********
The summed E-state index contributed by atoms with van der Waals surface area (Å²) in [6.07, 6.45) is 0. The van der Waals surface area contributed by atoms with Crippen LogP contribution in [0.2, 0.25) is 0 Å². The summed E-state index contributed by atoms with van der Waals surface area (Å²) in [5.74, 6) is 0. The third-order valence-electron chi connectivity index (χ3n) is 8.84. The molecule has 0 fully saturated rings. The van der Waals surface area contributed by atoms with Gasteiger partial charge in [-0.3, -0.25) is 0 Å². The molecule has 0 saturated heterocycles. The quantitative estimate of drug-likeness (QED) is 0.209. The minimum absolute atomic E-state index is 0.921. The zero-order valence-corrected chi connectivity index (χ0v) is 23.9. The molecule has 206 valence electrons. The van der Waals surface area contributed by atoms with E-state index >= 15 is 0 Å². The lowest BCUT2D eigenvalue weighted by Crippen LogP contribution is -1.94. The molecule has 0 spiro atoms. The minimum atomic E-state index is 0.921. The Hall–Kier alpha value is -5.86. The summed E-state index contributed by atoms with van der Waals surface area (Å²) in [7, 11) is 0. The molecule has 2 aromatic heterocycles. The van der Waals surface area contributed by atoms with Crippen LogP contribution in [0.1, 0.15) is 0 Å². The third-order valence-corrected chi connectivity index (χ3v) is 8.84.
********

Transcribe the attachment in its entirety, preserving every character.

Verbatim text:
The summed E-state index contributed by atoms with van der Waals surface area (Å²) in [6.07, 6.45) is 0. The van der Waals surface area contributed by atoms with Crippen LogP contribution in [0.2, 0.25) is 0 Å². The summed E-state index contributed by atoms with van der Waals surface area (Å²) in [5.74, 6) is 0. The third-order valence-electron chi connectivity index (χ3n) is 8.84. The molecule has 0 fully saturated rings. The van der Waals surface area contributed by atoms with Gasteiger partial charge in [-0.3, -0.25) is 0 Å². The molecule has 0 saturated heterocycles. The quantitative estimate of drug-likeness (QED) is 0.209. The minimum absolute atomic E-state index is 0.921. The zero-order valence-corrected chi connectivity index (χ0v) is 23.9. The molecule has 206 valence electrons. The van der Waals surface area contributed by atoms with E-state index >= 15 is 0 Å². The lowest BCUT2D eigenvalue weighted by Crippen LogP contribution is -1.94. The molecule has 0 spiro atoms. The minimum atomic E-state index is 0.921. The Hall–Kier alpha value is -5.86. The summed E-state index contributed by atoms with van der Waals surface area (Å²) in [7, 11) is 0. The molecule has 2 aromatic heterocycles. The van der Waals surface area contributed by atoms with Crippen LogP contribution in [0.1, 0.15) is 0 Å². The third-order valence-corrected chi connectivity index (χ3v) is 8.84.